Foreign Affairs Minister John Baird has accused the United Nations of abandoning principles to give Palestinians upgraded status, and hinted Canada will retaliate.
The Canadian rebuff came after Palestinian Authority President Mahmoud Abbas, greeted by a standing ovation at the UN General Assembly, asked for a new Palestinians status as a "non-member observer state" that he said will "breathe new life" into peace talks. Palestinians, he said, had faced a flood of threats for launching the UN bid, which he called, a "peaceful political and diplomatic endeavour."
Mr. Baird took a prominent role in the debate soon after, providing a direct and lengthy argument against the Palestinian bid, and serving as a staunch ally to the Israeli government's interests.
As one of only three foreign ministers who attended the debate, he was one of the few allowed to make his case before the vote – and thus it was only Israel and Canada who made the last case against the Palestinian resolution. The Palestinian resolution passed by a large margin, 138 votes for and 9 votes against.
"This resolution will not advance the cause of peace or spur a return to negotiations. Will the Palestinian people be better off as a result? No," Mr. Baird said. "On the contrary, this unilateral step will harden positions and raise unrealistic expectations while doing nothing to improve the lives of the Palestinian people."
Mr. Baird's speech argued that the UN itself has repeatedly endorsed the rule that the only path to Middle East peace comes through negotiations – and that accepting the Palestinian Authority as a "non-member observer state" breaches that principle.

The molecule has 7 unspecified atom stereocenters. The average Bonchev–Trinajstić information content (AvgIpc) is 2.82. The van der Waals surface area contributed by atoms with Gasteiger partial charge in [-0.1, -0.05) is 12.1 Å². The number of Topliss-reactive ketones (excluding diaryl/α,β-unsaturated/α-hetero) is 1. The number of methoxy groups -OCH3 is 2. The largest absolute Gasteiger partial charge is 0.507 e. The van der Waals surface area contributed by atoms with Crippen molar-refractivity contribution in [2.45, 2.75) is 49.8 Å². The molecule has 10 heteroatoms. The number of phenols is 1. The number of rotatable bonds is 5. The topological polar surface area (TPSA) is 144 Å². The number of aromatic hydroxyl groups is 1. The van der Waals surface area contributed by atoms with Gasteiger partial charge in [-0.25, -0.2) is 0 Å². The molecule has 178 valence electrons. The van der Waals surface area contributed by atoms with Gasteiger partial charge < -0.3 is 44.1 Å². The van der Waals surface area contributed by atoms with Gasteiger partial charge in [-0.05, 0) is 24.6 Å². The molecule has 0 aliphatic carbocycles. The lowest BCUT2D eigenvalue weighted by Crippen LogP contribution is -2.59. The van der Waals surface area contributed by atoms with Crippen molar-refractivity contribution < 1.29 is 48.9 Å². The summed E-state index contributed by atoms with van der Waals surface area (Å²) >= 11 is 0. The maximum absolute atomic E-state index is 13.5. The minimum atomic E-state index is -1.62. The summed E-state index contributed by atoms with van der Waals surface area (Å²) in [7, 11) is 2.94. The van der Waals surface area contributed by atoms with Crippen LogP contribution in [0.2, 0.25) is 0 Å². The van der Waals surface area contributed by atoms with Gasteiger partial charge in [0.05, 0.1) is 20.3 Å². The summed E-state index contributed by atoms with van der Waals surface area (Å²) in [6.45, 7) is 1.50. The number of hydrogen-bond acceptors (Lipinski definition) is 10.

"It is for these reasons that Canada is voting against this resolution," Mr. Baird said in his speech to the UN session. "As a result of this body's utterly regrettable decision to abandon policy and principle, we will be considering all available next steps."
That is a hint that Canada will retaliate against Mr. Abbas and the Palestinian Authority, but Mr. Baird provided no indication of what that means – or whether it will come in the form of small, symbolic measures, or more drastic steps, like expelling the Palestinian representative in Ottawa or cutting off aid.
Canada had provided $300-million in aid to the Palestinian Authority over the past five years – and though it is not as crucial as larger sums from the U.S., the money does matter to the cash-strapped Palestinian treasury.
Mr. Baird's direct intervention at the UN shows that the Harper government makes it a point of pride to cast itself as Israel's most staunch ally. They have made that part of their political identity, and, far from worrying about being in a tiny minority on the international stage, have boasted that they will stand in support of Israel even if they are going against the grain. It was Mr. Baird who decided to go to New York to make the case himself, and not at the request of Israel or the U.S., his aides said.
For most of his speech, however, Mr. Baird stuck to making a case in the diplomatic language of historical UN resolutions – in effect, trying to make a legalistic case that the Palestinian resolution stepped outside the bounds of accepted international practice.
He argued that since 1947, UN resolutions have repeatedly, and increasingly, stressed that the Israeli-Palestinian dispute must be resolved through negotiation. The Palestinian bid, he said, is a unilateral step, and that will undermine negotiations.
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